Microkernels (WAS RE: New to the list.)

Don Y dgy at DakotaCom.Net
Fri Aug 4 22:24:12 CDT 2006


Scott Quinn wrote:
> 
>> But, one key difference between the QNX approach and that of
>> most other current OS's is the microkernel architecture.
>> Instead of a BIG monolithic kernel with ALL the drivers
>> installed (or, extra glue for LKM support, etc.), a microkernel
>> based design treats all of these as components which can be
>> plugged together.  And *talk* to each other (instead of being
>> invoked "from above").
> 
> Yes, you just have the IPC overhead, though.
> Not sure if it's IPC or cheaper hardware, but large network operations on my Macintosh (System 10) bring the machine
> much closer to it's knees than any monolithic UNIX or even VMS on a VAX 4000/200. NB - I haven't used the microkernel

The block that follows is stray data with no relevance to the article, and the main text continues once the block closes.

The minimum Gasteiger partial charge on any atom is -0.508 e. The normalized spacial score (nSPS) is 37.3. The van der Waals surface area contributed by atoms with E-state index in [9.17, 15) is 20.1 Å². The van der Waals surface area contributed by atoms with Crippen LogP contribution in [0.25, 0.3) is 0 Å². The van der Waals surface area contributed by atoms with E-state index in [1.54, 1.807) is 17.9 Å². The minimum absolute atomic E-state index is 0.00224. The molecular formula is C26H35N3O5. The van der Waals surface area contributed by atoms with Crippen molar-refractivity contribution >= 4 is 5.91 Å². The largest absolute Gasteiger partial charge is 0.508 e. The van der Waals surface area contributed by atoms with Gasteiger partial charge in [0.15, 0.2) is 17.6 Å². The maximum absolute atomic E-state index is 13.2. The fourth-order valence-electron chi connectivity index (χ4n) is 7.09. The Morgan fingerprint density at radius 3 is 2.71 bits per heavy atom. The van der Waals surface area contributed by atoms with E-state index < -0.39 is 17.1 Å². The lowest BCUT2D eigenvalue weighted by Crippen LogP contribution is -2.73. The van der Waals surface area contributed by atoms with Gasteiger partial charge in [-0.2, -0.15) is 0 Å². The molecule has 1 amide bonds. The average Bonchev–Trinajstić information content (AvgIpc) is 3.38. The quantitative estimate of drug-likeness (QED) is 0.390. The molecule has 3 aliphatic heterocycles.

> based Tru64 yet.
> 
> Microkernels are neat in theory, but a well-trimmed monolithic kernel seems to do pretty well with not too much space.

I think the "problem" with the microkernel approach is trying
to compare apples and oranges.  Getting a conventional UN*X
running on a microkernel architecture and trying to have that
compete *performance wise* with a monolithic kernel that
has been tweaked for MANY years is a no-win position.

The appeal of the microkernel approach is getting multiple
OS's to coexist on the same box (at the same time!) as well
as a cleaner conceptual design.

It also lends itself more cleanly to distributed systems
(which are difficult to implement using traditional
monolithic kernels which must make all the communications
very *visible* -- vs. their implicit roles in microkernel
approaches)



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